So long, guys. Thanks for everything, it was a blast.

As cheesy as it sounds I felt like a retiring athlete that had just finished their final game. No emotional final press conference and retirement ceremony here, though. I simply shut my wardrobe and got on with the rest of the day. I guess this marked the official end of my youth and the beginning of the adulthood. To borrow a lyric from a Blink-182 song, ‘well I guess this is growing up.’

The gaming landscape has changed dramatically over the years since I had ‘retired’ from that life. People can now make a living from being ‘professional’ gamers for a start, on their own or as part of a team to compete with other gamers in the country and around the world. That’s a gig that the young version of me surely would have loved to have been involved in.

Where the hell was this when I was still active!?

Before you ask, yes, I have considered ending my sabbatical and getting back ‘into the game’, so to speak. Some of my favorite games as a kid have marched on (The Street Fighter and Mortal Kombat games were probably my all-time favorites) and watching clips of the gameplay on youtube, complete with insane graphics, sound and effects are enough to rekindle the old competitive juices within.

Damn, this is some next level stuff! I’ve got to try this!

Even taking a trip back down memory lane and watching youtube clips of some of the games that I used to kill time with has had the same effect.

But I never succumbed to the temptation. I remain retired.

Too many things have changed over time and I wouldn’t have a clue where to start. ‘Download this’, ‘download that’, ‘online this,’ ‘online that,’ ‘go live on this,’ ‘go live on that’…….and then you see more consoles being churned out faster than you can say ‘slow down!!!!’. Gameplay is no longer as straightforward as it used to be. It is too overwhelming and I would probably waste a ton of money on downloads and extra ‘accessories’ just trying to finish ONE particular game plus a hell of a lot of computer data in the process.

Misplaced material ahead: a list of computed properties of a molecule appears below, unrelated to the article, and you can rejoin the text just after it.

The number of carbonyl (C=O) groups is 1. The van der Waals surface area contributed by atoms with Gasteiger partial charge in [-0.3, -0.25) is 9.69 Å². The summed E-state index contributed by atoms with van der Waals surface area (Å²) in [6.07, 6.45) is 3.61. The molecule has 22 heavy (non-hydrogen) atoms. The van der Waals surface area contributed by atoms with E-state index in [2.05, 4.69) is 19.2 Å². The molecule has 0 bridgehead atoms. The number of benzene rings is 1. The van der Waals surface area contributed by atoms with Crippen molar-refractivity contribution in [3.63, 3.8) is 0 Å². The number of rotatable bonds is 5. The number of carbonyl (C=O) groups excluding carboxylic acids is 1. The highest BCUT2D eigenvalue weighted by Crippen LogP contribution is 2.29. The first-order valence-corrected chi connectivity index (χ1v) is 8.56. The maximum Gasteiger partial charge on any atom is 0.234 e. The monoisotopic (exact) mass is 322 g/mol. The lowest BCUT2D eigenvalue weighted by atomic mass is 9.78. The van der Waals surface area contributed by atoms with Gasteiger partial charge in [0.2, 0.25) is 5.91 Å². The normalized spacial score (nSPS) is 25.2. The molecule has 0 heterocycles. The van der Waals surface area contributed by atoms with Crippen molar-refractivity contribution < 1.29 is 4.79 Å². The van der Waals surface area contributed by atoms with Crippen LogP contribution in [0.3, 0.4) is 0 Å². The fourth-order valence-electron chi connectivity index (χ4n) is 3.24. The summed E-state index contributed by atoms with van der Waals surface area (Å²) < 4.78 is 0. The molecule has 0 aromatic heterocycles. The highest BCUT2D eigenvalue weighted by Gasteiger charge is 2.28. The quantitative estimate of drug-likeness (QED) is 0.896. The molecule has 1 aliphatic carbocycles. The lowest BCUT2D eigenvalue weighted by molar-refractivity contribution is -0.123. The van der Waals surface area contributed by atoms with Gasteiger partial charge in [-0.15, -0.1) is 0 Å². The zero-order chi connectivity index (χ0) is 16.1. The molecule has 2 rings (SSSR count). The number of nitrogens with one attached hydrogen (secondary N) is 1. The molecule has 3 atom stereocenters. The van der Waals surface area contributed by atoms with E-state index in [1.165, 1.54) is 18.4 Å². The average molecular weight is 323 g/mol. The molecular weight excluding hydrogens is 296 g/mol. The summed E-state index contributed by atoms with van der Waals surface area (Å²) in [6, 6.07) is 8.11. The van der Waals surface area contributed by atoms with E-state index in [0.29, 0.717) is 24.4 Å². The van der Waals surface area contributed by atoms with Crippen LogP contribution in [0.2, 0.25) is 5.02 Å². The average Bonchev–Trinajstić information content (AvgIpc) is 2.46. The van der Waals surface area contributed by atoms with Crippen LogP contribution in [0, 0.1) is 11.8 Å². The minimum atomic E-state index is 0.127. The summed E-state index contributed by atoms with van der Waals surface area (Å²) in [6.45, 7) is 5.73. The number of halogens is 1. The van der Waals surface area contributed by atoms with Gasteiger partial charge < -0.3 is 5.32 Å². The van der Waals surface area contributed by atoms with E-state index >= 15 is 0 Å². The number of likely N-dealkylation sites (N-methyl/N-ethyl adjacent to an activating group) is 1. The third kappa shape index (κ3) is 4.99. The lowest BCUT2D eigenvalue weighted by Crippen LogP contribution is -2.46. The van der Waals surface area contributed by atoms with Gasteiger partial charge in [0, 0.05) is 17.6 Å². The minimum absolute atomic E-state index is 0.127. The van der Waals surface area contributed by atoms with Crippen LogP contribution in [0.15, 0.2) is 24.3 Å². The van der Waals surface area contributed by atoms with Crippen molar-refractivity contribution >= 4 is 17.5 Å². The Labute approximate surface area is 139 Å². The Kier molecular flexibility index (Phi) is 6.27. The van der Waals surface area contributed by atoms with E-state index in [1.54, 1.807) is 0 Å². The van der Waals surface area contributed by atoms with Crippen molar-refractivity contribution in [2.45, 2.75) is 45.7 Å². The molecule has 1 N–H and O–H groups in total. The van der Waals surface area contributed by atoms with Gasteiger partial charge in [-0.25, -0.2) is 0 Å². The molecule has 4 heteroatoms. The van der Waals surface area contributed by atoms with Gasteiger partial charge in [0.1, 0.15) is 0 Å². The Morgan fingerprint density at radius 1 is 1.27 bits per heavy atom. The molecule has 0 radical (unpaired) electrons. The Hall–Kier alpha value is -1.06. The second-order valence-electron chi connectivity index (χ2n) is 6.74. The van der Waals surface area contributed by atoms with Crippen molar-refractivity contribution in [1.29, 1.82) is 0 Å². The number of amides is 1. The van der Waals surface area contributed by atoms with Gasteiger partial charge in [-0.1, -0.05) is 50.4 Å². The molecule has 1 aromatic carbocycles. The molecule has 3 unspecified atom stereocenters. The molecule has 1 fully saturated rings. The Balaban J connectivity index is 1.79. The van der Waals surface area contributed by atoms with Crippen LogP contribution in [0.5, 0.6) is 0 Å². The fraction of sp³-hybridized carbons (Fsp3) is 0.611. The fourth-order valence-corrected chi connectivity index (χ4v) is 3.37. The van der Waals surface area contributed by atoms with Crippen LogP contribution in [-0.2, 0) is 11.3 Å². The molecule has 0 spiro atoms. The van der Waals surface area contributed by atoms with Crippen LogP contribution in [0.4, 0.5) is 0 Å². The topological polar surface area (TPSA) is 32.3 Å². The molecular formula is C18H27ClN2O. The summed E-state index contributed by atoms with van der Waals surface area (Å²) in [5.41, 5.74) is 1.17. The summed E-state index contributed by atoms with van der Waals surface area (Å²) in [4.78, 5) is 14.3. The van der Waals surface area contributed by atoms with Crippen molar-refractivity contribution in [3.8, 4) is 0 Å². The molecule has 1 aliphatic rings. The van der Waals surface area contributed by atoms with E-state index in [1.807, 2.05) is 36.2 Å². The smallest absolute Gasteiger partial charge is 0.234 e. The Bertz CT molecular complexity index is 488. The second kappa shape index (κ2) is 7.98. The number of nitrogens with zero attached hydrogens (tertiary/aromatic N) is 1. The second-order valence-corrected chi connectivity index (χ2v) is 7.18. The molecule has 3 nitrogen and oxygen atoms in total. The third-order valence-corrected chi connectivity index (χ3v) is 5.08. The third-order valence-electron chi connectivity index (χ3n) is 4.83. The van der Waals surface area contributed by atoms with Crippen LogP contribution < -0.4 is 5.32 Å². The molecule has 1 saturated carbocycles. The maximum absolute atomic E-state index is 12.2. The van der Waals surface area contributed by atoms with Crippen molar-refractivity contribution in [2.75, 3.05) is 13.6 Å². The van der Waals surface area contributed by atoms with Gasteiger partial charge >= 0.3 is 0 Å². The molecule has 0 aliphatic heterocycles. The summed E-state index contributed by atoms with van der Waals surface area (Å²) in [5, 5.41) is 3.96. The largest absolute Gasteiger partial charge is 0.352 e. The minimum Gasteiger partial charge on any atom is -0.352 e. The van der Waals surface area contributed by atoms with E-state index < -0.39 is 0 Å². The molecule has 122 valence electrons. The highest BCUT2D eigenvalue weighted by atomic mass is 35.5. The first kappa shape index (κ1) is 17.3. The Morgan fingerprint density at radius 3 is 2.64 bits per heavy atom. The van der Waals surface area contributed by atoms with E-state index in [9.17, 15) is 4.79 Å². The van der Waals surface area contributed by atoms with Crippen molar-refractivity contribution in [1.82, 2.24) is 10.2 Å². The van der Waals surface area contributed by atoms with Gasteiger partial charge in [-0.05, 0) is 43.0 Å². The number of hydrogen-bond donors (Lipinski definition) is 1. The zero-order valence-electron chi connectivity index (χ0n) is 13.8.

All of that aside, I just wouldn’t have time anymore and the desire is gone. Would you try to convince a retired athlete that no longer has the drive to train and compete in their chosen sport to make a comeback just for the sake of ego and chasing past glories? I’ve filled up my spare time with hobbies that are far healthier and more fulfilling for me, physically, mentally and spiritually, than gaming ever was. Learning a new exercise? That’s exciting. Exploring a new place? That’s exciting. Reading a new book? That’s exciting. Hanging out with family and friends? That’s fucking exciting! Writing another blog or poem that, hopefully, would entertain my readers? Hell yeah that’s exciting!

This is not to slight any gamers out there, everyone is entitled to their hobbies and interests and I will always say that gaming was one of the reasons why my childhood was so awesome. It may have killed my shot at being some kind of genius and wreaked havoc on my physique and social skills but I think it also helped me develop problem-solving and critical thinking skills as a kid although those skills inexplicably deserted me during math exams. I also have friends now that are gamers on the side and they are some of the coolest people I know and are the complete opposite of the nerdy, ill-disciplined, socially-maladjusted, psychopaths-in-the-making types often portrayed by the media. If people want to play games then they should be free to do so as long as they enjoy it at reasonable levels.